The tearful tributes for Laura Abarca-Nogueda came in Spanish and English.
Friends and family wept at her funeral service Wednesday in south Wichita.
The Rev. Odell Harris Jr. noted, as he stood before rows of teary-eyed people hugging and consoling one another, that it was a funeral no one would have ever expected.
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Laura, as they knew her, was 27 and a happy new mother when she was shot and killed Nov. 17 in her west Wichita apartment only six days after her daughter, Sofia, was born.
The baby was abducted, then found safe at a Dallas home after a relentless investigation by Wichita police and the FBI. Authorities arrested Yesenia Sesmas, a 34-year-old fugitive from Wichita now being held in a Dallas jail.
Police said Sesmas had faked being pregnant. The victim and the suspect had once been restaurant co-workers.
Authorities said Sesmas is fighting her extradition to Kansas. The Sedgwick County District Attorney’s Office said it has begun the process of obtaining a governor’s extradition warrant for her.
On Wednesday, the baby – whose safe return has been viewed as the miracle within the tragedy – lay in her father’s arms in front of her mother’s white casket.
“It is our child now,” Harris told the audience at The Venue on South Hillside, where almost 150 people gathered.
“So what we do is we wrap our arms around Sofia,” he said.
And her father, Manuel, did just that during the service.
He gazed down at his baby daughter almost the whole time. He retrieved a bottle and gently lifted it to her mouth.
Her left arm, which she had been stretching out and levering up and down, tucked back in under her father’s hand as he fed her.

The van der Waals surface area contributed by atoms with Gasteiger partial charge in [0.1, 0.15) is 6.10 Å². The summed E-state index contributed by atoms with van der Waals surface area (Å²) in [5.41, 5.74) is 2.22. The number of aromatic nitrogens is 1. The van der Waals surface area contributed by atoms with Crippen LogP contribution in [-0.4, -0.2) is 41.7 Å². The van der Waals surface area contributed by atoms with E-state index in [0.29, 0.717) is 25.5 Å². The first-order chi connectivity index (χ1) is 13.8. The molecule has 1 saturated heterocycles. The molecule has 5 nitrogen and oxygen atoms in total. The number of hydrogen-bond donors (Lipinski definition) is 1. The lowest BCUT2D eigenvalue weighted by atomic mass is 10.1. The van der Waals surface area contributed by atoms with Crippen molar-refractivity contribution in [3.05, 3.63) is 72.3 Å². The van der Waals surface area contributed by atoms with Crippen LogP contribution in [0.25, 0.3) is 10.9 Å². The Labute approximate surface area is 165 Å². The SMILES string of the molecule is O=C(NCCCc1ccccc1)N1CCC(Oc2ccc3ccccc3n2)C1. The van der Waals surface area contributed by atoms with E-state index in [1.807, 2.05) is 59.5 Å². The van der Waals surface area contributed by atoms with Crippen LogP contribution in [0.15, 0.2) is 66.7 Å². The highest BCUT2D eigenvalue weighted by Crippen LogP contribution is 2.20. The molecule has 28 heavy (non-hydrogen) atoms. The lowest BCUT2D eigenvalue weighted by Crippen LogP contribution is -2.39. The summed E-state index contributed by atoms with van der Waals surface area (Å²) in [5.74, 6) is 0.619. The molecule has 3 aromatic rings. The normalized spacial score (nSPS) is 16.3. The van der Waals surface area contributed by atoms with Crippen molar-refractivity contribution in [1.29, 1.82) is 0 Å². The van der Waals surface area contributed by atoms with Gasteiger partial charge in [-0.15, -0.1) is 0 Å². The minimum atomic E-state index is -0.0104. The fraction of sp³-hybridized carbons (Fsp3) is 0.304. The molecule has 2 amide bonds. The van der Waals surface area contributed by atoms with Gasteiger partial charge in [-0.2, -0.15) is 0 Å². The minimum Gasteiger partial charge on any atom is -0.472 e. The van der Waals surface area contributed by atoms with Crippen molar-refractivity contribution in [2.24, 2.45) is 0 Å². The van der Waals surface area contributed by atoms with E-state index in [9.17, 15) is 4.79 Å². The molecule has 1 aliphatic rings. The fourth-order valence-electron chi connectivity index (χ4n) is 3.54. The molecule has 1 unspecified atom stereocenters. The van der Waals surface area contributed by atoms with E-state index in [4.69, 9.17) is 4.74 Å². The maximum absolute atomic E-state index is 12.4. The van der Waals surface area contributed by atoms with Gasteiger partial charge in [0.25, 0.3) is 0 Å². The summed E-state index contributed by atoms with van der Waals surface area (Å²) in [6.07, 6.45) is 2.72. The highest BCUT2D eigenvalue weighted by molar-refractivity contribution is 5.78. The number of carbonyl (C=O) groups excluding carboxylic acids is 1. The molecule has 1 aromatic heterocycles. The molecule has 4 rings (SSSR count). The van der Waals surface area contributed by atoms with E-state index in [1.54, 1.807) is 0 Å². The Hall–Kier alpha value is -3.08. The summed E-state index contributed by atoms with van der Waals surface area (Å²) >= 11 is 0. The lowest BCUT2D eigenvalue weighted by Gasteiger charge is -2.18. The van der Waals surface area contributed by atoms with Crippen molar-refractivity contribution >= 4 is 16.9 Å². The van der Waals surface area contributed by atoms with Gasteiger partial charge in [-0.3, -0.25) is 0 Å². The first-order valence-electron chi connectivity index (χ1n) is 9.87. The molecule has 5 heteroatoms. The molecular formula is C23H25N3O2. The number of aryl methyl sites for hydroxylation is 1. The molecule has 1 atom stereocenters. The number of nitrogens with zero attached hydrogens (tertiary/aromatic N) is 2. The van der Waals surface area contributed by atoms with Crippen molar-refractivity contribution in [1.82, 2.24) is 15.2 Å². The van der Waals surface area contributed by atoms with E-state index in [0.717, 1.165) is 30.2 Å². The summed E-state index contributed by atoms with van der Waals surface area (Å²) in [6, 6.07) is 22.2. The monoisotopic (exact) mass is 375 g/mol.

He raised her to his chest, patted her tiny back, cradled her, nuzzled her, rocked her gently so that her extended white socks visibly vibrated in the subdued light. She looked plenty drowsy.
At times, he raised a tissue to his eyes. At times, his shoulders shook from crying as he held on to his baby.
Around them, friends, family and Chipotle restaurant co-workers spoke lovingly of Laura. They expressed their grief. But they also celebrated her life, standing and applauding after people got up and praised her.
The funeral program told some key parts of Laura’s story: She was born Oct. 4, 1989, in Acapulco, Mexico. In December 2005, when she was 16, she and her mother came to the United States. They came “in a search for better opportunities and better education,” it said.
She graduated from East High School in 2008 and took community college classes.
She worked hard in Wichita restaurants and worked her way up.
One of her restaurant jobs, starting in 2015, led to her meeting Manuel.
“She fell in love, and she was the happiest anyone had ever seen her,” the program said. The couple “were ecstatic” with the birth of their child.
Echoing something her brother had said publicly before, the program said: “Laura only got to be a mother for 6 days but … those were the best 6 days of her life.”
Without speaking directly about the circumstances of Laura’s death, Harris said: “Some of us are angry, and rightfully so.”
While acknowledging the overwhelming loss, he implored the mourners to “keep on getting up every day.”
“Because what would Laura want us to do?
“We have got to stick together for this family.”